Other than having an educational and scientific dimension, the Museum also has a memorial role. A fact you might find interesting is that the Museum holds Tesla’s ashes in a golden orb, which makes it one of the few museums in the entire world which has a memorial besides its technical function. There have been arguments with the church about whether the remains should be moved to the St. Sava Temple, but the secular supporters of the Museum have managed to keep them here.
Following Tesla’s death, his entire personal property was sealed and sent to Belgrade. In 1952, the Nikola Tesla Museum was founded. Since then, its main goal is to preserve the scientific and personal legacy of Nikola Tesla and to continue collecting items connected with his life.
The first thing you’ll encounter on your trip through Tesla’s life is a short informative film about him. Then, you’ll enter the world of his discoveries. Perhaps the most interesting part of the interactive tour is the demonstration of Tesla’s machines before your very eyes. So set the geek in you free and enjoy the show!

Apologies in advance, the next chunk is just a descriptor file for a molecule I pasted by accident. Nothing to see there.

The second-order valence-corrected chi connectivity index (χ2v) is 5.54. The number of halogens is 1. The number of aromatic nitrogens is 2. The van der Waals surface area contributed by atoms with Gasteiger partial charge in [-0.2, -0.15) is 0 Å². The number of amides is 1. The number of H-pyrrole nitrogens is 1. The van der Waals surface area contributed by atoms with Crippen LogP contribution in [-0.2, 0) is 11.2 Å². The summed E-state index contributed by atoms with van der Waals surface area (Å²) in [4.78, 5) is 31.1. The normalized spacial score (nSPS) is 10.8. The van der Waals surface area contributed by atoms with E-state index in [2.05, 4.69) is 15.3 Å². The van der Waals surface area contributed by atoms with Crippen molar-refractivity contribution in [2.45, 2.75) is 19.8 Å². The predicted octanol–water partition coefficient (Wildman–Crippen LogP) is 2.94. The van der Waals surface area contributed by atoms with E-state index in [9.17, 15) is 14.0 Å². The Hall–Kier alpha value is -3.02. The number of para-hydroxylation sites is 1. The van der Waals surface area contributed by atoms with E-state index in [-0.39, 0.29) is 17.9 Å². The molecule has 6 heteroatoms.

Probably the most interesting demonstration is one of the transmission of electrical energy without wires. The visitors will be each given fluorescent tubes, while the Tesla coil generates actual lightning. At that moment, the free energy produced will illuminate the tube in your hands. Basically, you’ll get the chance to be a human conduit! You have to admit that’s pretty impressive.
If you’d be into that, you’ll also be able to touch lightning. Don’t worry, it will be completely harmless, you’ll just feel a little bit of tickling on your hand.
Once again, the Museum is located in the very heart of Belgrade, in Krunska Street and it’s closed on Mondays only.
If you’re staying in the city center, the Museum is easy to get to. We highly recommend taking a guided tour in English (there’s one every hour), which costs less than 5€, in order to really understand what you’re seeing.
You might know Tesla only as a name of a big company. Perhaps you’ve only heard of him, but never fully got to explore his life. However, even if you’re already familiar with Nikola Tesla and his work, don’t miss a perfect chance to witness it all in person!